Qualities of a Good Professional in the Medical Field
"Doc, I have a horrible headache," says the patient.
"Take two aspirin, and call me in the morning."
This is an old joke, but it illustrates a quality people don't want to see in health care providers: a distant and blasé dismissal of a patient's chief complaint. The doctor's response says, "Handle the problem yourself. I can't be bothered at the moment." Unfortunately, with the numerous changes that have occurred in health care over the last forty years, more health care providers seem to have less one-on-one time with their patients, and patients often feel a disconnection to their health care providers. A good health care professional must relate to their patients - and quickly. Hospitals now employ doctors known as "hospitalists" - doctors who just take care of you while you're in the hospital. What happened to the old-fashioned family doctor who took care of all of your needs and concerns - whether you were actually in the hospital or not? Most patients want health care providers who possess a combination of superior technical skills and warm bedside manner, and this doesn't just apply to doctors and nurses; it pertains to everyone working in medical field careers - from the receptionist who greets you in your private physician's office to the cardiothoracic surgeon who performs life saving open-heart surgery. Those seeking a career in the medical field must be sensitive and caring above all else. If one doesn't have empathy and concern for his or her fellow human beings, then working in medicine is not a good career choice. Human emotions and sensitivities span a broad spectrum, and those in the medical field must be open-minded and nonjudgmental when caring for the human race. Patients look to health care professionals to be patient, understanding, and trustworthy; medical providers need to be down-to-earth and approachable if they are going to have people open up and share their private health concerns. Confidentiality between health care professionals and their patients is of utmost importance. Medical professionals must also have the ability to communicate problems and solutions to patients. Being a good listener is a skill often overlooked by health professionals and those educating health care professionals, for that matter.
Good listening skills are imperative in medical field careers. Sometimes it's not what people say, but how they say it that conveys their true concerns. Patient education is another important part of health care, and doctors and nurses (and anyone in medicine) must be able to teach patients about diseases and methods of treatment. They must be able to speak to patients on a level understandable to them, so all of their questions and concerns are addressed appropriately. If a doctor or nurse is uncomfortable speaking to a patient about cancer, for example, their discomfort translates to the patient, who then feels uncomfortable and thus may be unable to pose questions to ease their suffering or concern. Medical professionals must be cognizant of not speaking in "medicalese" or terminology only understood by those in medicine because this, too, can make patients feel inferior or uncomfortable. A competent health care professional will "translate" the medical terminology into phrasing a patient can better understand.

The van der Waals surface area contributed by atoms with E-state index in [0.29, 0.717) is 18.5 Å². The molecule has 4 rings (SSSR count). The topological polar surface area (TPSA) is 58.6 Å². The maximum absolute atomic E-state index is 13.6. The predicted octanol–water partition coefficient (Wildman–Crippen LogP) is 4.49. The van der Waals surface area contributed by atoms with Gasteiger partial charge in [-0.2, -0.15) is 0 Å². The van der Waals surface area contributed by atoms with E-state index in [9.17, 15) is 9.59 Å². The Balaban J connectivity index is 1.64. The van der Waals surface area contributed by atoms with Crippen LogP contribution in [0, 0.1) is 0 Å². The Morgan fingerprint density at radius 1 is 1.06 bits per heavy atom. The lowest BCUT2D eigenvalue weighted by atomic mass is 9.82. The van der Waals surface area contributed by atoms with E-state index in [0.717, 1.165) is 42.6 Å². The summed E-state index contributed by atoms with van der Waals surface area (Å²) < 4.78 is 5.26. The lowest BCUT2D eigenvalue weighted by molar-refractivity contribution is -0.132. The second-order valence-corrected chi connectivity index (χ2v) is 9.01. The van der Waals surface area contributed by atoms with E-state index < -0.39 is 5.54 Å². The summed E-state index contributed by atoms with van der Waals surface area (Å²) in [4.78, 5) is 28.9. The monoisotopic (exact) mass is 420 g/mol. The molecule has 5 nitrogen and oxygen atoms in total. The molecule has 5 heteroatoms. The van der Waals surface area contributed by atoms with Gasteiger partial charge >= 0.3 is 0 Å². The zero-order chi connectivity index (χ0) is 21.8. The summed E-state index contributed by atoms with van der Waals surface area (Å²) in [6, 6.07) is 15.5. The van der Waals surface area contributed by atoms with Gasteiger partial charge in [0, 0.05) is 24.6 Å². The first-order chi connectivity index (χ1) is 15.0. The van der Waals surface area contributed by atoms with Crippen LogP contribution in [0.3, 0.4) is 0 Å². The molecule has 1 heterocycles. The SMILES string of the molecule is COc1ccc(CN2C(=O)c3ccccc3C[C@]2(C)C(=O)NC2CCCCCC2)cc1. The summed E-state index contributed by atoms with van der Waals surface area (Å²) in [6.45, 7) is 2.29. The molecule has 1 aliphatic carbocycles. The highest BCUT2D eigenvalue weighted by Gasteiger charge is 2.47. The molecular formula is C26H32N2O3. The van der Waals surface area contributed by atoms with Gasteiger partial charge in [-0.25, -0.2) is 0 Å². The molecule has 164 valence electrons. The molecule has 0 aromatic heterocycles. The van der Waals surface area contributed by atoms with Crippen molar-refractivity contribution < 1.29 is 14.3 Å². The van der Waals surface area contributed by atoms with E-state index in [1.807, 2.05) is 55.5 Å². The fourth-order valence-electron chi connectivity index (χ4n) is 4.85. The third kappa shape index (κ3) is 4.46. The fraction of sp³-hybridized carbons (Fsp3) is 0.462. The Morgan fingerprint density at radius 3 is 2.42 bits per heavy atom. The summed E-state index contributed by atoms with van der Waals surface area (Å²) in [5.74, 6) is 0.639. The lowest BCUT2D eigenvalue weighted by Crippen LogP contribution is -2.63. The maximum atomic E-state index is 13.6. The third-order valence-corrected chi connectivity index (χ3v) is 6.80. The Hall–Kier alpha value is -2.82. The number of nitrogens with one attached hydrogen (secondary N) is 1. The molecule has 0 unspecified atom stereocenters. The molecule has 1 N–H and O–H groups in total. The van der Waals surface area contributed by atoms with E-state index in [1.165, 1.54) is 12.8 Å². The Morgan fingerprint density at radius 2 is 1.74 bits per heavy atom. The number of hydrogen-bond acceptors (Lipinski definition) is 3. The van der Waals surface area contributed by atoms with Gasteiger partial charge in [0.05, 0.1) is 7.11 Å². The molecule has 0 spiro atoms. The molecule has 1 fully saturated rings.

Having an eye for detail is a desirable trait in a medical professional. Medicine is highly technical, and those working in the profession must pay strict attention to what's going on around them and what might seem like the smallest, most impertinent details. For example, when a doctor writes an order for a medication to be administered in a certain way (i.e., by IV), it would be unprofessional for a nurse to disregard the doctor's order and give the medicine any way he or she felt necessary. Doctors and nurses - anyone working in a hospital or health care center - have to pay close attention to how orders are written so medications and treatments are administered properly. Sometimes orders and abbreviations can look quite similar - milligrams versus micrograms (mg. vs. mcg), for example. A mistake in interpreting these abbreviations could cause great harm to a patient if misread by a doctor, nurse, or pharmacist. A radiologist (a doctor who interprets X-rays) must have a strong appreciation for details. Radiologists read many X-rays every day. They have to be awake and alert to locate the tiniest tumors and fractures on black-and-white films. If they fall short or don't pay close enough attention to these details, patients can suffer.
The ability to work well in a team environment is another highly regarded quality a health care professional must possess. Being able to communicate with a large group of people - a group that includes both health care professionals as well as lay people and patients' family members - is very important. One has to be respectful and tactful and a good listener. When providing care to people, ideas have to be shared and care plans have to be developed and implemented. Having an open mind and being able to work in conjunction with others ultimately benefits the patient, the most important person on the team.
Last Updated: 05/21/2014